Your recommended daily serving of Election vegetables

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Otherwise known as… issues.

Two things.

First.  Tomorrow on Radio Times with Marty Moss-Coane, Marty will be covering “The Issues of the 2008 Election.”  Yep.  That’s right. The issues.  All of them.  Here’s the promo copy for more explanation:

We’ll talk about what the issues voters say are the most important, and whether they think the Presidential candidates are really listening. Our guest is ANDREW KOHUT president of the Pew Research Center. He also acts as Director of the Pew Research Center for The People & The and the Pew Global Attitudes Project. Kohut was President of The Gallup Organization from 1979 to 1989. In 1989, he founded Princeton Survey Research Associates.

Ok.  So it’s another pollster.  We’ll hear about issues but there may also be a healthy dose of poll numbers thrown in.

Two.

Yesterday the Inquirer did the third of a three-part series in which they examine “key issues in the Democratic primary.”  Of which, apparently, there are only three.

Yesterday’s was health care and a comparison of Clinton’s and Obama’s plans to improve a health care system that, while still cutting edge in many respects, is leaving a lot of folks behind.  For evidence of that all you have to do is check out any measures – like infant mortality, life expectancy, etc. – that compare the US to other western nations.  We don’t do all that well.

So let’ see what the Inquirer has to say beyond a headline (Clinton, Obama differ slightly) that would lead most folks to turn the page.

For now, Drew Altman, president of the Kaiser Family Foundation, said, “the differences between the Clinton and Obama plans mean much more to experts than to voters.”

Both Clinton and Obama say they want to build on the current mix of public and private health insurance to make coverage universal and affordable. Both say they would offer tax subsidies to help people buy insurance, require most employers to help pay for insurance, and limit insurance company profits. Individuals and small businesses could join big groups to buy private insurance or a Medicare-like public plan.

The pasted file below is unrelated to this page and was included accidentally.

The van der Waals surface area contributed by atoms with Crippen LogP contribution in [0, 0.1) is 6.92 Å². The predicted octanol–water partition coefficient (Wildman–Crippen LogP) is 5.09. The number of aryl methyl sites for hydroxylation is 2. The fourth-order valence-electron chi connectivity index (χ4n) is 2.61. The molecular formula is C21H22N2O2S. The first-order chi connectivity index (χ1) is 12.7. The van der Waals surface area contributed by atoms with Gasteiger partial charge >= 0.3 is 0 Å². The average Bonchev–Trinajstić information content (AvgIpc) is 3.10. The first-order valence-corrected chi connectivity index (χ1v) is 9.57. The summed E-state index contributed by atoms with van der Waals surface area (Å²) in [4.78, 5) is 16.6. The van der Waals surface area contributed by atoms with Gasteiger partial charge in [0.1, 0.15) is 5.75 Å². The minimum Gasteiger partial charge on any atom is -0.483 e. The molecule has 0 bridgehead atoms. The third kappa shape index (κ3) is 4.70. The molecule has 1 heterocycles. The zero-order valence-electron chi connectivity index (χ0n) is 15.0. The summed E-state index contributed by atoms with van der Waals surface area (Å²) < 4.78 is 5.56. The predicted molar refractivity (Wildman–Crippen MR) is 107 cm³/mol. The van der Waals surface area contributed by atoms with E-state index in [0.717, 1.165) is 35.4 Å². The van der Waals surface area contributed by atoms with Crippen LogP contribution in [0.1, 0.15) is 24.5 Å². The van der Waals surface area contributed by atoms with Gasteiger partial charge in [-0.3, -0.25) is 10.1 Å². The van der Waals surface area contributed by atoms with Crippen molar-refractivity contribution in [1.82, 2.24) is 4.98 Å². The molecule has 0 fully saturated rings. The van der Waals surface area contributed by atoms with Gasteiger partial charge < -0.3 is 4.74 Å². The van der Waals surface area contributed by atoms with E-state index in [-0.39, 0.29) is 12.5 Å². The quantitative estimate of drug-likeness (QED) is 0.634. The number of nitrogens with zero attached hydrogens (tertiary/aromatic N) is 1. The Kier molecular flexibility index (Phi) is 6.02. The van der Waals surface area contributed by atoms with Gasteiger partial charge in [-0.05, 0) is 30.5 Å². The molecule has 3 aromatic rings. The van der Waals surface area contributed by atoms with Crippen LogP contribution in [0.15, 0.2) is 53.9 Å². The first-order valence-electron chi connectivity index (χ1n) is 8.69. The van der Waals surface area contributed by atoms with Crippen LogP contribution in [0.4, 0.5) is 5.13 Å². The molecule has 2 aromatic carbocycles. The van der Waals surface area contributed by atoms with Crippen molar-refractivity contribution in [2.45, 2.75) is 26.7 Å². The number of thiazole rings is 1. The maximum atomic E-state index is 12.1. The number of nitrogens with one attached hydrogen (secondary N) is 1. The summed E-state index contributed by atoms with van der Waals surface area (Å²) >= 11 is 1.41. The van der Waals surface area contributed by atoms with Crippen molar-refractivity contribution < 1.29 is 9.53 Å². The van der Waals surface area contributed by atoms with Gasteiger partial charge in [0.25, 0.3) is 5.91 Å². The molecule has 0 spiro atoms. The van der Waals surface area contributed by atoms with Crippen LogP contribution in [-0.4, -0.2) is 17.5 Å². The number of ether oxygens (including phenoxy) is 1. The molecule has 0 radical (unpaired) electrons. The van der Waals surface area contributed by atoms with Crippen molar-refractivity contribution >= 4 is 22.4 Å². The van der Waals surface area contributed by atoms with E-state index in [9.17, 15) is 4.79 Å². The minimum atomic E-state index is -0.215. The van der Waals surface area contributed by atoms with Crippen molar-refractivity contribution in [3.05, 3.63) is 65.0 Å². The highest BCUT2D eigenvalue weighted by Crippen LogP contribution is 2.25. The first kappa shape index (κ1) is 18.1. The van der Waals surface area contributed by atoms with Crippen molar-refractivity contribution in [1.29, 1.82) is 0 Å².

The big difference between the two is that Clinton would require everyone to have health insurance and Obama would mandate it only for children.

Clinton says that no one would have to pay more than 5 percent to 10 percent of income on a health insurance premium. She would work with Congress to set the employer contribution and a mechanism for enforcing the insurance mandate, Tanden said.

Obama contends that most people don’t have insurance because they can’t afford it – not because they’re unwilling to buy it. Obama says his plan would reduce insurance prices by lowering medical costs. It would do that by investing in information technology, preventing disease, insuring more people, and limiting insurance company profits.

McCain would weaken the link between employment and insurance by taxing health benefits. He would have tax credits for people who buy insurance. His goal is to control costs.

Essentially, the major difference seems to be that Obama would not include the same mandate as Clinton.  Think of Clinton’s plan for health insurance to be similar to car insurance.  If you want to drive a car, you are required, by law, to have insurance.  If you don’t you can’t drive.  Of course, one could choose not to have a car and take public transportation, thus avoiding paying insurance if it didn’t fit in the budget.

As human beings we don’t have the same choice when we get sick unless you equate the practice of eastern medicine to taking public transportation.  Clinton, to her credit, would make sure that the government provided aid to people so that cost wouldn’t keep folks from conforming to this mandate.

Obama’s plan would seem equivalent to a situation in which car insurance is not required and you could purchase it after you get in an accident or have your car stolen.

I’ve seen a number of places and read a couple of experts who agree that Obama’s plan would still leave about 15 million uncovered – out of the current 47 million uninsured.

Of course, none of this means anything if either of them are elected without a solid majority in the House and the magic 60 Senators needed to bring bills to a vote.  Without those, it’s not likely that either of them can get their plans pass through a Congress that, while very well covered by their own health insurance, doesn’t seem as willing to raise a little bit of revenue to cover everyone else.

That aside, if health care is your issue.  Looks like Clinton should get your vote.  Anyone disagree?

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